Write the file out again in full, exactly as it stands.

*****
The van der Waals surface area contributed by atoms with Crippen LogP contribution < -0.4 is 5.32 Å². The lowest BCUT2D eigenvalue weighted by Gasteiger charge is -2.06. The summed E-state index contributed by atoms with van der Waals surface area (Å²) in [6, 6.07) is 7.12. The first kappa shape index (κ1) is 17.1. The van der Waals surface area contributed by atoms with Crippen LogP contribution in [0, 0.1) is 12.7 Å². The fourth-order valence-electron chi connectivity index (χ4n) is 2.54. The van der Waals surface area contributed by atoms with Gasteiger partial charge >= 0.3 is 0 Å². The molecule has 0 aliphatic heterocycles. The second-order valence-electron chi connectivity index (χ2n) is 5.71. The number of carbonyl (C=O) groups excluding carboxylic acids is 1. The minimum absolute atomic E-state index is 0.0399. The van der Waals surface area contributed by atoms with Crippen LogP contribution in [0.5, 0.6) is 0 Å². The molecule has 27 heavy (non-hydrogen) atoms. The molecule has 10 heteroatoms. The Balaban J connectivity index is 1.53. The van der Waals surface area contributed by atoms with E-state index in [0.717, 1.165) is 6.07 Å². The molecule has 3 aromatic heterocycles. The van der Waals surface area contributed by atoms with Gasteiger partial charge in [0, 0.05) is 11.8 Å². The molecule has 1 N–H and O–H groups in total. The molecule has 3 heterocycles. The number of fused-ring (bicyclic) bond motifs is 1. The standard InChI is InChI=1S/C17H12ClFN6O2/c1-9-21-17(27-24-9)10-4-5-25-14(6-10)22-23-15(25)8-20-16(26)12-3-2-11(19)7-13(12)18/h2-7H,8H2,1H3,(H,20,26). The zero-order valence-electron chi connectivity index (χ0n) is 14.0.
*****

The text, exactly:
The van der Waals surface area contributed by atoms with Crippen LogP contribution < -0.4 is 5.32 Å². The lowest BCUT2D eigenvalue weighted by Gasteiger charge is -2.06. The summed E-state index contributed by atoms with van der Waals surface area (Å²) in [6, 6.07) is 7.12. The first kappa shape index (κ1) is 17.1. The van der Waals surface area contributed by atoms with Crippen LogP contribution in [0, 0.1) is 12.7 Å². The fourth-order valence-electron chi connectivity index (χ4n) is 2.54. The van der Waals surface area contributed by atoms with Gasteiger partial charge >= 0.3 is 0 Å². The molecule has 0 aliphatic heterocycles. The second-order valence-electron chi connectivity index (χ2n) is 5.71. The number of carbonyl (C=O) groups excluding carboxylic acids is 1. The minimum absolute atomic E-state index is 0.0399. The van der Waals surface area contributed by atoms with Crippen LogP contribution in [0.5, 0.6) is 0 Å². The molecule has 27 heavy (non-hydrogen) atoms. The molecule has 10 heteroatoms. The Balaban J connectivity index is 1.53. The van der Waals surface area contributed by atoms with E-state index in [0.717, 1.165) is 6.07 Å². The molecule has 3 aromatic heterocycles. The van der Waals surface area contributed by atoms with Gasteiger partial charge in [0, 0.05) is 11.8 Å². The molecule has 1 N–H and O–H groups in total. The molecule has 3 heterocycles. The number of fused-ring (bicyclic) bond motifs is 1. The standard InChI is InChI=1S/C17H12ClFN6O2/c1-9-21-17(27-24-9)10-4-5-25-14(6-10)22-23-15(25)8-20-16(26)12-3-2-11(19)7-13(12)18/h2-7H,8H2,1H3,(H,20,26). The zero-order valence-electron chi connectivity index (χ0n) is 14.0.